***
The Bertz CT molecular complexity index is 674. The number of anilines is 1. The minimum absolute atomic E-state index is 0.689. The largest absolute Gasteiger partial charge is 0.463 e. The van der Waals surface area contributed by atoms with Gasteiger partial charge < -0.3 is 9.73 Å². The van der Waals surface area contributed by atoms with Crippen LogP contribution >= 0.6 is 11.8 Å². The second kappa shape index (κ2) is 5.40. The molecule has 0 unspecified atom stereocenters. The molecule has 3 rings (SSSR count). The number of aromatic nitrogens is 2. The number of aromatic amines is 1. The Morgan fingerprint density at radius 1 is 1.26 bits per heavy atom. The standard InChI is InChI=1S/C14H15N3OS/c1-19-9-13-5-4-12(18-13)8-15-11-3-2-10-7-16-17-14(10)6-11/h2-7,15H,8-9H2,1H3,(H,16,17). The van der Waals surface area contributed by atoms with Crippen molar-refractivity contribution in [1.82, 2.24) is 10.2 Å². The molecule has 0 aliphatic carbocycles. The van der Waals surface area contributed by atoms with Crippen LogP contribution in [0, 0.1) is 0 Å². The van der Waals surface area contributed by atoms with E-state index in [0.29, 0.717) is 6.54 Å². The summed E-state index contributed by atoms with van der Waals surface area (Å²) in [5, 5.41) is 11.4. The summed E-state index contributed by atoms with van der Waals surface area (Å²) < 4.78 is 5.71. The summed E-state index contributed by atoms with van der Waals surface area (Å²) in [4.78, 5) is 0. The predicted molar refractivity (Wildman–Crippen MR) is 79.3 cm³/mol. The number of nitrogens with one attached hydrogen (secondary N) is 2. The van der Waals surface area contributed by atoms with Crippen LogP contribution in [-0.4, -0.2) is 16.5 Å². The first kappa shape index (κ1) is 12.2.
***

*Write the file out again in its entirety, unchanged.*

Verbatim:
The Bertz CT molecular complexity index is 674. The number of anilines is 1. The minimum absolute atomic E-state index is 0.689. The largest absolute Gasteiger partial charge is 0.463 e. The van der Waals surface area contributed by atoms with Gasteiger partial charge < -0.3 is 9.73 Å². The van der Waals surface area contributed by atoms with Crippen LogP contribution >= 0.6 is 11.8 Å². The second kappa shape index (κ2) is 5.40. The molecule has 0 unspecified atom stereocenters. The molecule has 3 rings (SSSR count). The number of aromatic nitrogens is 2. The number of aromatic amines is 1. The Morgan fingerprint density at radius 1 is 1.26 bits per heavy atom. The standard InChI is InChI=1S/C14H15N3OS/c1-19-9-13-5-4-12(18-13)8-15-11-3-2-10-7-16-17-14(10)6-11/h2-7,15H,8-9H2,1H3,(H,16,17). The van der Waals surface area contributed by atoms with Crippen molar-refractivity contribution in [1.82, 2.24) is 10.2 Å². The molecule has 0 aliphatic carbocycles. The van der Waals surface area contributed by atoms with Crippen LogP contribution in [0, 0.1) is 0 Å². The van der Waals surface area contributed by atoms with E-state index in [0.29, 0.717) is 6.54 Å². The summed E-state index contributed by atoms with van der Waals surface area (Å²) in [5, 5.41) is 11.4. The summed E-state index contributed by atoms with van der Waals surface area (Å²) < 4.78 is 5.71. The summed E-state index contributed by atoms with van der Waals surface area (Å²) in [4.78, 5) is 0. The predicted molar refractivity (Wildman–Crippen MR) is 79.3 cm³/mol. The number of nitrogens with one attached hydrogen (secondary N) is 2. The van der Waals surface area contributed by atoms with Crippen LogP contribution in [-0.4, -0.2) is 16.5 Å². The first kappa shape index (κ1) is 12.2.